Stocks With Good Dividends

| December 19, 2008 | 0 Comments

This week the Federal Reserve made history.  They lowered interest rates to levels never before seen.  Right now the target Fed Funds Rate is a range of 0.0% to 0.25%.  It was an amazing announcement.  In addition to lowering the rates, the Fed also announced plans to actively buy agency debt and other mortgage backed securities.

In my mind it wasn’t the rate cut that had the biggest impact.

The news of the Fed actively buying debt caused long term interest rates to fall.  Short term government debt now has a yield of close to 0%.  The prospect of low mortgage rates caused the market to rally big time.  I guess the thought of a real estate feeding frenzy (due to low rates) is a positive thing these days.

Now, the market rallied big on the news.  It might be a bear market rally… or it might not.  Only time will tell.

Here’s the thing… despite the crazy markets I’ve been selectively buying good quality stocks.  I thought you’d be interested in what I’m buying. My focus right now is on long term investments.  Investments I could hold for 10, 20, or 30 years.  I know that seems like a long time (and it is).

I started focusing on solid well known companies that were profitable and paying dividends.  I figure if I’m going to hold something that long, I might as well get paid to do it… right?  The easiest way to get paid is through dividends.

But dividend yields can be a big trap.  The yields on some stocks are huge. I found some dividend yields of more than 25%.  But they’re big for a reason, many investors expect these companies to cut their dividends at some point in the future.

It’s a risk I’m willing to take.  But one I hope to mitigate by investing in well known, well run companies.

Was my timing perfect?  Probably not.  I started making a few purchases in late October.  You can imagine the feeling I had when the market kept dropping into November.  Now, we’re back up above where I made my purchases… and I think heading much higher.

Around that time, I bought a handful of different stocks.  Instead of just listing all of them, I thought I’d pick one and explain why I liked it.

So here it goes.

One of the first companies I picked was Home Depot (HD).  Yes the same big box retail store sitting in every city in America.  The same place you can buy a Christmas tree, a hand saw, a box of wood screws, and all the lumber you can haul.

I know what you’re thinking…. Is he crazy?  With the horrible housing market why buy this now?

Everyone knows the housing market’s in the dumps. Home values are down.  Foreclosures are up.  And with the soft economy, people don’t have the money to fix up their homes right now. I get it.

Here’s the thing.  It won’t stay like this forever.  Not every home is going to crumble into dust.  At some point in the next few years the housing market will stabilize.  Then it will start to slowly grow.  All those little repair jobs around the house will start getting done.

Roofs will get fixed, drips will get repaired, new carpet will be installed, and plumbing fixtures will be updated.  Homes with deferred maintenance will start to receive the care and attention they need.

It won’t happen right away, but when it does, Home Depot will be there to sell homeowners everything they need.

Remember, Home Depot isn’t some fly by night start-up.

They’re the largest chain of home improvement stores in the nation. They have stores in all 50 states and parts of Canada, Mexico, and China.  Just how big is Home Depot?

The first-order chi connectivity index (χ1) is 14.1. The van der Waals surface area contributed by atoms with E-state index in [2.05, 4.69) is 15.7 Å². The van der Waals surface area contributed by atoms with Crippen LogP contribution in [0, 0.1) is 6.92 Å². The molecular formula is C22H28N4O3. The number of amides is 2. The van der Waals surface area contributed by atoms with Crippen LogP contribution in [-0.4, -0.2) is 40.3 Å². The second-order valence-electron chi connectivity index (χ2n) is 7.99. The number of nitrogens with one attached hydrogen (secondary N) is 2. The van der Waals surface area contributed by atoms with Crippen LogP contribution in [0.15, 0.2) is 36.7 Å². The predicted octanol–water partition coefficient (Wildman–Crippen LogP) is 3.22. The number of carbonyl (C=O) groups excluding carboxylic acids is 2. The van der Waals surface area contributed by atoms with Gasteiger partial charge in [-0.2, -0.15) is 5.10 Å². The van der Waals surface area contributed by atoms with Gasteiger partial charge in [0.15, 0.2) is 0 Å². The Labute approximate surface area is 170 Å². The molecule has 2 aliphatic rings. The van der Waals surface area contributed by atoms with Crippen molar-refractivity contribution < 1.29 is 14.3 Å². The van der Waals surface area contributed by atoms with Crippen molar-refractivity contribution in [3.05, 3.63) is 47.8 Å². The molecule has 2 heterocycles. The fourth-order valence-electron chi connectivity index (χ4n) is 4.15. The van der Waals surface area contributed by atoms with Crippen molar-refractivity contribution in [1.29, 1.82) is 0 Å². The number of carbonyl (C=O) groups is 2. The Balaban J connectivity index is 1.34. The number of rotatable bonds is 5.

For the 9 months ended October 2008 they did more than $56.6 billion in sales.  They generated more than $4.0 billion in operating income, and net earnings of more than $2.3 billion.  That’s more than $1.37 per share in earnings.

Not bad numbers for such a horrible economic environment.

Now, analysts on the street are cutting back earnings estimates on the company.  As a matter of fact, the company has seen a number of revisions downward in their growth rate… but what do you expect when the entire country is in a recession.

Amazingly of the 19 analysts who cover the stock, only 6 rate it a buy. Great news.  As the company performs, these analysts will no doubt increase their rating.  This will drive institutional investors back into the stock, causing the price to rise.

Now, I’m not expecting the stock to rocket higher any time soon.  I think it will be a gradual buildup over time.  I’ve got no problem with slow and steady, because of the dividend.

Recently the Board of Directors announced a dividend of $0.225 per share.

Annualized, the dividend works out to $0.90 per share.  Right now that represents a yield of 3.6%.  Much better than the current 0% yield you can get on short term government securities.

But that’s not all.  Over the last 5 years the company’s average yield was 1.3%.  If things were to return to normal (the 5 year average) the value of this stock could jump by 270%.

Plus we get the juicy dividend!

I nibbled a little when the stock was under $20 a share.  Today it’s up to just over $24.  That’s a nice 20% gain in the worst market environment in decades.  I’m not going to sell and take a quick gain.  Nope, I’m looking at this for the long term… and for that dividend.

I think we have a long way still to go on this stock.  If I’m right, now might be the buying opportunity of the decade for Home Depot.  Think about it for your own portfolio.

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Category: Stocks

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The Dynamic Wealth Report works with a number of staff writers and guest experts who specialize in everything from penny stocks to ETFs to options trading. These guest analysts post under the 'staff writer' moniker for ease of use.

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